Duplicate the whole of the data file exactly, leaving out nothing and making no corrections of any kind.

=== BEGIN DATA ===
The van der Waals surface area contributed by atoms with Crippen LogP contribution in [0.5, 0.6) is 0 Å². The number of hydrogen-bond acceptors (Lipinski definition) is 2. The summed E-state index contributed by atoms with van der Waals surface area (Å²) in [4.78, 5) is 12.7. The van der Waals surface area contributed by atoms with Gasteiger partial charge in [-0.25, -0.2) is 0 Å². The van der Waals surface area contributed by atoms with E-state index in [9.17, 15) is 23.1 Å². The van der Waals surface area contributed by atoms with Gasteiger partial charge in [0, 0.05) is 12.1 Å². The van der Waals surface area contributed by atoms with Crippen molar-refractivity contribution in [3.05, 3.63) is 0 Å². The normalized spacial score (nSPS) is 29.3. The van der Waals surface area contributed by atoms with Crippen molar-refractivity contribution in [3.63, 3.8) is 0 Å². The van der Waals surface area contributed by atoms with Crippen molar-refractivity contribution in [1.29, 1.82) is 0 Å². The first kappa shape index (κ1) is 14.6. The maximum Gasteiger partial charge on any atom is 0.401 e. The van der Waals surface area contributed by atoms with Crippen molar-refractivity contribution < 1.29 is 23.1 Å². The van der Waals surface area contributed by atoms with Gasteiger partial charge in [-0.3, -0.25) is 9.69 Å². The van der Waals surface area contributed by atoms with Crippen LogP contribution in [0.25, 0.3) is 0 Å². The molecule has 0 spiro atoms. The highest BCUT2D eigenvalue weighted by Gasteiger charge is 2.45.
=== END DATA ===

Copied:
The van der Waals surface area contributed by atoms with Crippen LogP contribution in [0.5, 0.6) is 0 Å². The number of hydrogen-bond acceptors (Lipinski definition) is 2. The summed E-state index contributed by atoms with van der Waals surface area (Å²) in [4.78, 5) is 12.7. The van der Waals surface area contributed by atoms with Gasteiger partial charge in [-0.25, -0.2) is 0 Å². The van der Waals surface area contributed by atoms with E-state index in [9.17, 15) is 23.1 Å². The van der Waals surface area contributed by atoms with Gasteiger partial charge in [0, 0.05) is 12.1 Å². The van der Waals surface area contributed by atoms with Crippen molar-refractivity contribution in [3.05, 3.63) is 0 Å². The normalized spacial score (nSPS) is 29.3. The van der Waals surface area contributed by atoms with Crippen molar-refractivity contribution in [3.63, 3.8) is 0 Å². The van der Waals surface area contributed by atoms with Crippen molar-refractivity contribution in [1.29, 1.82) is 0 Å². The first kappa shape index (κ1) is 14.6. The maximum Gasteiger partial charge on any atom is 0.401 e. The van der Waals surface area contributed by atoms with Crippen molar-refractivity contribution < 1.29 is 23.1 Å². The van der Waals surface area contributed by atoms with Gasteiger partial charge in [-0.3, -0.25) is 9.69 Å². The van der Waals surface area contributed by atoms with Crippen LogP contribution in [0.25, 0.3) is 0 Å². The molecule has 0 spiro atoms. The highest BCUT2D eigenvalue weighted by Gasteiger charge is 2.45.